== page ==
The second-year star talks and track and field, team chemistry and her love for the game.

Despite a forced transition to the entirely new play style of first-year Head Coach Ben Somera, Sarah Swenson ’18 has taken her game to a whole new level this season. After earning big playing time as a first-year last season by virtue of her strong offensive performances, Swenson has exploded in the early goings to lead Wesleyan hitters in just about every metric. While her demeanor is generally mild, it becomes clear to every spectator as soon as she gets on the court that she leads by example through her intensity and high level of play. While volleyball has struggled this season at times, the top hitter’s play has remained rock solid. Despite this, Swenson’s prowess on the court remains one of campus’ best kept secrets. In order to find out more, The Argus sat down with Swenson to discuss volleyball, ice cream, and Netflix.

The Argus: First, we’d like to know what you’re like off the court. What are you passionate about in the classroom?

Sarah Swenson: I’d say since fifth grade, I’ve always been really into science. I think the medical field is super interesting, so everything I take here really has to do with science. Right now I’m also taking sign language, but that translates to working in a hospital. So everything I do revolves around my love for that.

A: When you aren’t playing or studying, how do you like to spend your time?

SS: I think I spend most of my time playing volleyball or studying, but I also do track here, so I like to run. I really like being outside, hiking and stuff, even though volleyball season is kind of when you can hike. But over the summer, I really like to do that stuff. My sister really got me into it. Other than that, I don’t really have time for much besides Netflix.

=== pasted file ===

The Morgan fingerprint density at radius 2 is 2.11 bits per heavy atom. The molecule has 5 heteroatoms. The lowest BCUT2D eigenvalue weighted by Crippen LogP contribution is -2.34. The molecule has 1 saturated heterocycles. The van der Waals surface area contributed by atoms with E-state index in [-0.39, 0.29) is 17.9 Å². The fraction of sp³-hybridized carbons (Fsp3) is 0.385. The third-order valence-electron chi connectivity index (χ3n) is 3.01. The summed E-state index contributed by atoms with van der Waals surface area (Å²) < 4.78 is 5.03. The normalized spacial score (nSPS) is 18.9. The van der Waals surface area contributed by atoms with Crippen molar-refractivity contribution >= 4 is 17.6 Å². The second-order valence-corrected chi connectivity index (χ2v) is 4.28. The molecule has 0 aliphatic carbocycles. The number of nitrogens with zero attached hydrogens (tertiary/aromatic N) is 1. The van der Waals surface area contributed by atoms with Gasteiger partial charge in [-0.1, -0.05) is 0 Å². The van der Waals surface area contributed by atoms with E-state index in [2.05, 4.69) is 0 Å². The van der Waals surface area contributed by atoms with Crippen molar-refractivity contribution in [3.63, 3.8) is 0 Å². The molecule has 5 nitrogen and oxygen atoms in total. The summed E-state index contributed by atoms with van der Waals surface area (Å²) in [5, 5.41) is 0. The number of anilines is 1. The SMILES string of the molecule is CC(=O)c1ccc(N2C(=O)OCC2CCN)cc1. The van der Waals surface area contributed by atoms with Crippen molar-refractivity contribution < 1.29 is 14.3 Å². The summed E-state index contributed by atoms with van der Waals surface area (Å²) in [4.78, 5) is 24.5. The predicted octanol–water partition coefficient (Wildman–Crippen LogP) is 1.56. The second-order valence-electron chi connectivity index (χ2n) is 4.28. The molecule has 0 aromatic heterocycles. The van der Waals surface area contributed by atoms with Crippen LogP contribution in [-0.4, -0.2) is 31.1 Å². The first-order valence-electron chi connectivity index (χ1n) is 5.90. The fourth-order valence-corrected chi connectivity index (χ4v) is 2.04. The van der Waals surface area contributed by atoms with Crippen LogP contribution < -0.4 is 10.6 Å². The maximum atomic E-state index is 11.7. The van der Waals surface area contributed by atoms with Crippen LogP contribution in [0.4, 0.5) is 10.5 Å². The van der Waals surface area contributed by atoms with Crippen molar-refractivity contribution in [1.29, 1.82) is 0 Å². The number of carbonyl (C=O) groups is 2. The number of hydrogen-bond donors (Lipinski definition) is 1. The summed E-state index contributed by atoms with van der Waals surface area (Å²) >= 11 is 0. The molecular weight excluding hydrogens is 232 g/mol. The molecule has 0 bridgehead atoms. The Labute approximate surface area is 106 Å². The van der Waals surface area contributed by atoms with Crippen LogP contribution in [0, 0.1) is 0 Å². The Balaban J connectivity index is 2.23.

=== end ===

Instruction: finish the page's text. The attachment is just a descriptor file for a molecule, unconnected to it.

A: Is there anything that we would be surprised to learn about you, or is there anything else you’d like to tell us about yourself?

SS: I’ve done a lot of traveling; I’ve gone to nine countries outside of the U.S., I’ve broken my finger three times, I danced for 12 years. Sorry, I’m not super interesting. Oh, I can eat any amount of ice cream given to me. I’d say it’s a special skill. Literally any amount.

A: Switching over to volleyball, can you give us a sense of how your season has been going so far, as a team?

SS: It’s a really big transition year. We’re definitely improving, but with a new coach, you change everything about your practice and the way you play. So I think we’re definitely getting better, but it’s really hard to transition and just be great right away. I think it’s one of those years where you just figure everything out, and then maybe the next year everything sets into place. I kind of feel like that’s the way it’s going, and even though we’re improving, it’s not necessarily showing in our games.

A:  What about you? Are you satisfied with your own play?

SS: I’d say yes. I think last year I was super frustrated because when I came here I felt like I was stuck at the same level of play. I was never really improving, and at times I kind of felt like I was getting worse. But this year with all the advice [Coach Somera] is giving us, I feel like I’m slowly getting better.

A: You’ve played every set so far this season, and lead the team in kills by a landslide. Would you say that your play gives you more leadership on the court? What about in the locker room?

SS: Personally, I tend to be someone that isn’t very vocal when I play; I really tend to stay inside my head. So even if I get a great kill or something, my facial expression tends to stay the same. So even in high school, I was a leader more by action than by words, and that’s something I like. When I speak to people, I think it doesn’t come off as motivational as other people. Rachel [Savage ’17] and Abby [Southam ’16], who are team captains, they do a great job of it, and I think they speak the most. For me, I’d much rather be someone who motivates people by diving to get a ball, showing that I’m there to work hard and play hard and that they should be too.